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Survey - 2Mbps Too Slow for a Universal Minimum Broadband Sp

The latest Moneysupermarket survey of 2,165 British adults conducted in March, which was carried out by Opinium Research, has revealed that 55% of the population (26 million people) believe 2Mbps will be too slow for a national minimum broadband speed. A further 22% felt that universal broadband would leave some consumers with a limited choice in packages.

The promise of a 2Mbps Universal Service Obligation (USO) was initially proposed as part of Lord Carter's Digital Britain review, though 36% expect the government's plans to fail. Indeed 41% are now worried that the Digital Divide may never be bridged. Testing conducted by Ofcom recently revealed that the average UK broadband speed was roughly 3.6Mbps.

James Parker, manager of broadband at, said: "The majority of homes with internet have access to fast services. Ofcom and have both conducted tests that show UK average speeds are above 3Mb. Despite this, the Digital Britain report seems to think 2Mb is a good enough minimum, even though this report shows a significant majority already find 2Mb too slow for many services such as iPlayer."

# 91% say 2Mb is not enough for downloading video content

# 89% say it is not enough for watching streamed video such as iPlayer

# 83% say it is not enough for online gaming

# 82% say it is not enough for VoIP telephone use

# 80% say it is not enough for downloading music

# 43% say it is not enough for Internet surfing

# 41% say it is not enough for online shopping/banking

It's worth pointing out that a stable 2Mbps connection should be absolutely fine for online gaming (stable upstream is more important - doesn't have to be super-fast), VoIP, downloading music, Internet surfing and online shopping/banking. Naturally both VoIP and music downloads can be improved by a faster connection, yet the rest are not reliant on a high bandwidth link to work properly.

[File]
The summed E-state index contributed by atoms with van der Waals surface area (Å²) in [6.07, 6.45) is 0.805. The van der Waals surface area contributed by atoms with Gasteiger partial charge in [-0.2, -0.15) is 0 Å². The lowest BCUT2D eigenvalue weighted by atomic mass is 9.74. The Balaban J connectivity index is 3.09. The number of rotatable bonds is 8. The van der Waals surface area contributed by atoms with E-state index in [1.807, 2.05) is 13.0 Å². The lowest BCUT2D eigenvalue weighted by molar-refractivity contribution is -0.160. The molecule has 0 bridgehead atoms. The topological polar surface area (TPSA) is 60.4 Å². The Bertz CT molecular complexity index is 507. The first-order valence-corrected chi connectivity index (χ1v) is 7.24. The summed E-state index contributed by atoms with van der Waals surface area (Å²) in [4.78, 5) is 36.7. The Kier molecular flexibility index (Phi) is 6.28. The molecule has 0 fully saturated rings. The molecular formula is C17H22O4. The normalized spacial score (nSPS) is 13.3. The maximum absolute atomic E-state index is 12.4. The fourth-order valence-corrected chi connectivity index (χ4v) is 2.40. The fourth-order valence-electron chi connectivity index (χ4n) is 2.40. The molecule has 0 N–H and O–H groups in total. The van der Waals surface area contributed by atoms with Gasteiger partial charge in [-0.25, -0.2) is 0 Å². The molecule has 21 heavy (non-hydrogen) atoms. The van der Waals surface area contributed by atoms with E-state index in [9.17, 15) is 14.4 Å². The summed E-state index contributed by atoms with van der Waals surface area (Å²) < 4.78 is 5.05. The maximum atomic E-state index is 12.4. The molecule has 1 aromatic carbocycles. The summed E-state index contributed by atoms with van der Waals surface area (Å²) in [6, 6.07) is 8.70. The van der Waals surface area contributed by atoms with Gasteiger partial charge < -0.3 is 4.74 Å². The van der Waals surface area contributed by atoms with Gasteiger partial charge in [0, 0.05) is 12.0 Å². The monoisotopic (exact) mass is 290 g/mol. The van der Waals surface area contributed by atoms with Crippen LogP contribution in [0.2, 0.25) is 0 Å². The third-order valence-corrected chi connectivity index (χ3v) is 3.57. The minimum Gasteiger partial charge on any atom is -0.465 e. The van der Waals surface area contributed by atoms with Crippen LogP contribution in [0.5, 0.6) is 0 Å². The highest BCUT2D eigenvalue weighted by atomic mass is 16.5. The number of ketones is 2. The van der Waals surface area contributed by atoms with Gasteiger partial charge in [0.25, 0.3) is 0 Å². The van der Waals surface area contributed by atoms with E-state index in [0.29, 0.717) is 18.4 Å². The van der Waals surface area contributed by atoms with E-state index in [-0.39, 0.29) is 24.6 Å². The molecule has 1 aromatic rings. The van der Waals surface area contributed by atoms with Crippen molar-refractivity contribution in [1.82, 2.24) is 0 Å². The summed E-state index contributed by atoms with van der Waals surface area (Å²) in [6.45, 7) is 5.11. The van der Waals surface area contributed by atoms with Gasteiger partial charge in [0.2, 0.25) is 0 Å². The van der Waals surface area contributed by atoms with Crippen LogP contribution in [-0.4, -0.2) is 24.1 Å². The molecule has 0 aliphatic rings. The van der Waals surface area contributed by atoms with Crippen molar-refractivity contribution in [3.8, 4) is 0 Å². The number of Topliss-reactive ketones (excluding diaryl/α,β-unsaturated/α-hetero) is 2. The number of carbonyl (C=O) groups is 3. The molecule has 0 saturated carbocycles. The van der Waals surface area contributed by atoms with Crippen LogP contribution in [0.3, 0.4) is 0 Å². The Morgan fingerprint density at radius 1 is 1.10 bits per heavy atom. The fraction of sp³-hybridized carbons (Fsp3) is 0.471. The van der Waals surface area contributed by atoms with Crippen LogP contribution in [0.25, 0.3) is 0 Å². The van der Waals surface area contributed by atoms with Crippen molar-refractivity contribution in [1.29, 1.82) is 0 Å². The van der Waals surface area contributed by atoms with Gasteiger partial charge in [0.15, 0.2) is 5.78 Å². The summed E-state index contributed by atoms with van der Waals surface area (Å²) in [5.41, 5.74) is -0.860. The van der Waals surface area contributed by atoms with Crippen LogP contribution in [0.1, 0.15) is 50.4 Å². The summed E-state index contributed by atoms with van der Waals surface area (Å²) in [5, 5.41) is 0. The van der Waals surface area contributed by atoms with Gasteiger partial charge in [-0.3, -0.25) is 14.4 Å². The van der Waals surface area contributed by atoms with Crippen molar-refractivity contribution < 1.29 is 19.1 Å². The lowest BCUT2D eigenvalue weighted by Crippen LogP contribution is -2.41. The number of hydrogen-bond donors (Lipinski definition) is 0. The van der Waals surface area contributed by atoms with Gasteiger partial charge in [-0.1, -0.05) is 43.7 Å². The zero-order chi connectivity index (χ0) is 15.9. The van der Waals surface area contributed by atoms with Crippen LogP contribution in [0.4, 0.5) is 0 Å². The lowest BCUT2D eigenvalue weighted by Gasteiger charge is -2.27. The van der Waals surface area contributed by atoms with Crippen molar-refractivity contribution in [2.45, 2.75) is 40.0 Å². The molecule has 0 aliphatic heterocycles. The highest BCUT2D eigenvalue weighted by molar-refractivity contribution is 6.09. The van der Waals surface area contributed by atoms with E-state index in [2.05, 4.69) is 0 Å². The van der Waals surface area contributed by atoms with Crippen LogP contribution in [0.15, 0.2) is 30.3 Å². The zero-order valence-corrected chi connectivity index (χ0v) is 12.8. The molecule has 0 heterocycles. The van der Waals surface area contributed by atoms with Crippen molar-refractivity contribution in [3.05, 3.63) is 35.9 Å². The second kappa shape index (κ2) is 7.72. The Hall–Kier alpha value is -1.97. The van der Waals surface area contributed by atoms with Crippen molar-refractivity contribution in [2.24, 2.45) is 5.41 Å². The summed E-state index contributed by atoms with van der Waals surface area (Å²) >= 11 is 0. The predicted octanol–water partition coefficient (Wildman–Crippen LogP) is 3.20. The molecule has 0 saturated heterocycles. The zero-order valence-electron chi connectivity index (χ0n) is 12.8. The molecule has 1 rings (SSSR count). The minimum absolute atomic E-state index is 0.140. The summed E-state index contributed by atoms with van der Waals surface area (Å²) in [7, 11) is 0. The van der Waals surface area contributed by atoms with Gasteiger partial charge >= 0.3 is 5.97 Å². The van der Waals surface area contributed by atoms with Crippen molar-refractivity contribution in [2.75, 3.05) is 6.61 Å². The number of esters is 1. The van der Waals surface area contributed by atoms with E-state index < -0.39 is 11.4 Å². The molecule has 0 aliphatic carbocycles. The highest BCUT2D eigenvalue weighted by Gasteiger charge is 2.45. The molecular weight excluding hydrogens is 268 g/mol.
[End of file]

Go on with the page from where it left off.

But finding technologies that are capable of delivering a stable 2Mbps with flexibility that matches land-line alternatives is going to prove difficult. We've already highlighted the shortcomings of one favourite (here), Mobile Broadband . The problems with another, Satellite, are not dissimilar. Improvements to existing land-lines may help some but there is no single golden solution to a 2Mbps USO.

Meanwhile BT's Chief Executive, Ian Livingstone, has today told the Digital Britain summit conference that "most people are happy" with current generation broadband services and probably won't NEED their new up to 100Mbps Fibre Optic (FTTC/FTTP/FTTH) broadband services. Good way to sell a new product that, you'd almost think they didn't want to deploy it.

For those that have been living in a cave this past year - BT is currently preparing a £1.5 billion programme to roll out fibre-based, super-fast broadband to as many as 10 million homes by 2012. The operator recently revealed a list of the first 29 exchanges to be upgraded with FTTC (up to 40/60Mbps) services from early 2010 (original news).

Still, 76% of people see Internet access as an essential tool to modern life and if the results above are anything to go by then BT looks to be growing increasingly out of step with consumer demands. In an ideal world the USO could be made a lot faster and our government might invest in a truly national Fibre to the Home (100Mbps FTTH) infrastructure, but that won't happen.

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